Next, have one of the lawyers or the facilitator lead a 20-minute discussion on who the group members are so they learn a bit about each other their feelings, attitudes and beliefs about this type of case. For example, ask each group member to say a few words about how they feel about injury cases, wrongful death cases, money for harm, etc. This is always great practice for jury selection and a tremendous way to sharpen our listening skills, resist control and prevent arguing.

Introducing the facts

Your general approach will be to introduce a single fact or a very short set of facts and get the group members’ reactions. Start with the defendant. For example, Mrs. Jones is an employee of XYZ Meat Packing Corporation. She was delivering meat on her first day on the job when she got lost.

Next, ask the group what they feel about Mrs. Jones; what they want to know about her. What do they think of  XYZ Corp? What do they want to know? Why?

You may try to get a group member to role-play as Mrs. Jones. You may fill in the facts of her age, marital status, number of children, etc. Have the other group members question her. Note what they want to know. Have some of the other group members take a turn being Mrs. Jones. This role-playing may even reveal certain attitudes held by the member who portrays Mrs. Jones.

Next, talk about the event: Mrs. Jones is lost driving the meat truck.  She pulls over here. Put the event into action in the here-and-now, and make it present tense. You may show them a photo of the scene. Again, ask who from the group feels they could be Mrs. Jones. Have them take her role and experience her actions. Turn to the group and again have them express feelings and beliefs from the role of Mrs. Jones. 

Ask who else they would wish to meet. Perhaps they will want to talk to her supervisor or her trainer or the person who hired her.

Continuing the exploration

Ask the group for scenes they want to see in the past or other characters in this story they want to meet.  Find out what questions they have.  Ask the group to tune in to what life experiences they are being reminded of as they hear and see the various parts of the story.

In a recent case against a police department for negligence, we had several group members play the roles of the police officer as well as various characters in the event. We directed the action as we knew it from independent witnesses and the police report. We had the focus group participants play the roles of the officer and other individuals. We would freeze the action at different points and ask the members of the focus group to express their thoughts and feelings at each of these points.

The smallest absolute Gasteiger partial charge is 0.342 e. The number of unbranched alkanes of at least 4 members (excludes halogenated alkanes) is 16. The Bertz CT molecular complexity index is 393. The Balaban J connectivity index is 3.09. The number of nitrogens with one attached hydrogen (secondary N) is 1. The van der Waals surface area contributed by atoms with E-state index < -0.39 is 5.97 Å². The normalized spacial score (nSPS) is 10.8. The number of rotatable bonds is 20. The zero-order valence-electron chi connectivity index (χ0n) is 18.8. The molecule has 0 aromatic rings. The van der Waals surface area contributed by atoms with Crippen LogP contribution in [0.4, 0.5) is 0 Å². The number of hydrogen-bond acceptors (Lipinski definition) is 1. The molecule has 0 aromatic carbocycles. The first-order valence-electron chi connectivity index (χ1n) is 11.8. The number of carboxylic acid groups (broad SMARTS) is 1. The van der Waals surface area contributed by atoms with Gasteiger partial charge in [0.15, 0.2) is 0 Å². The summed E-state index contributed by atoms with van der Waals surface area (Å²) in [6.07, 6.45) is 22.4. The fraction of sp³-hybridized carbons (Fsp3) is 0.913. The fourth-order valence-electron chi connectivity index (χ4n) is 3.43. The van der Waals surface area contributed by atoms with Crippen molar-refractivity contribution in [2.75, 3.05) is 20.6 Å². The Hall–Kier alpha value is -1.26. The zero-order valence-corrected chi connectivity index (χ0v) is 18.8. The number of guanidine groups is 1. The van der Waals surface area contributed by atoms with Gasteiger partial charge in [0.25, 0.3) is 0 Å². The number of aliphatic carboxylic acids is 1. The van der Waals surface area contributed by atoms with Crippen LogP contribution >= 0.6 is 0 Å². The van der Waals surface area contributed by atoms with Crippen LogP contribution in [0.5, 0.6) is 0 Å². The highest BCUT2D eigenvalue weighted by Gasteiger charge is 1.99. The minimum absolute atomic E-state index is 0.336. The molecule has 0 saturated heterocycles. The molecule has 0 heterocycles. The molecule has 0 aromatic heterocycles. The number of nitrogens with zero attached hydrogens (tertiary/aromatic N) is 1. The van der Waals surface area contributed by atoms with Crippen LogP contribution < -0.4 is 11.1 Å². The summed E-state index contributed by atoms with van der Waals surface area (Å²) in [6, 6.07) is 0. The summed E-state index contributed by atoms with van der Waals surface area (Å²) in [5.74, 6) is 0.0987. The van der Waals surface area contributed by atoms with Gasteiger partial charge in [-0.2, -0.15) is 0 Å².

This approach provided insight and brainstorming that is very helpful in framing discovery and understanding what points of the story cause certain reactions from group members.

We also had the group become a citizens review board and question the police officer concerning his actions.  We listened to their concerns. We had group members play the role of the officer and respond. The information we gleaned was invaluable in preparing the case for trial.

Focus on the defendant’s conduct

It is important to focus on the defendant’s conduct. In fact, leave your client out of this early work as much as possible. Refer to your client generically as the other driver, the citizen or the user of the highway. You want the group and the jury to feel that your client could have been any one of them.

In a dangerous highway case, you might begin the initial discovery focus group by simply showing a photo of the road. Find out: what they think about it? Why do they feel that way? What life experiences do they feel may have made them feel that way? What should be done?   Why and how? What do they want    to know?

Conservative people love rules. They like to see the world in black and white. They find it more comfortable when someone tells them this is the way, this is the rule. You should ask them what rule or law they feel has been broken. Why is it important? 

Rick Friedman wrote a great book, The Rules of the Road. This book lays out how to find rules and get the other side to agree to them.  It offers a very good approach to finding rules and building the case around how they were broken.

If you are presenting focus group re-enactments, at the conclusion of the presentation ask the group to list what, if anything, was done wrong. We must always retrench to the wrong. Our work is about responsibility, safety and prevention of harm.

I like to have group members write a single page on what they feel the most important part of the story is. At the very least, ask them to write a title for your case.

Once the initial focus groups are completed (at least two), sit down with everyone who participated or observed the facilitator, your staff and co-counsel.  Discuss openly what you have learned and what they think needs to be done. Where does discovery need to be directed? Who should be deposed first?

Ready to tell your story

By this time in the process, you may have accumulated discovery that fills in the blanks of defendant’s version of the events. You may also want to present videotaped deposition testimony so you can monitor the impression given by the deponents and actual participants involved in the incident.

Once you have done several of these brainstorming or discovery focus groups, you’ll find that the defendant’s story will crystallize into a central focus. Now you are ready to tell your client’s story and can continue to test that story with additional focus groups.


J. Jude Basile J. Jude Basile

Bio as of October 2008:

J. Jude Basile, with offices in San Luis Obispo and San Diego, specializes in cases of personal injury, accident, product defect, insurance, elder abuse as well as civil rights discrimination. He serves on the staff of the Trial Lawyer’s College, founded by Gerry Spence, and in 2004 was named Trial Lawyer of the Year by the Consumer Attorneys of San Diego. He recently won an $11.5 million dollar verdict against the City of San Diego in a civil rights (police misconduct) case.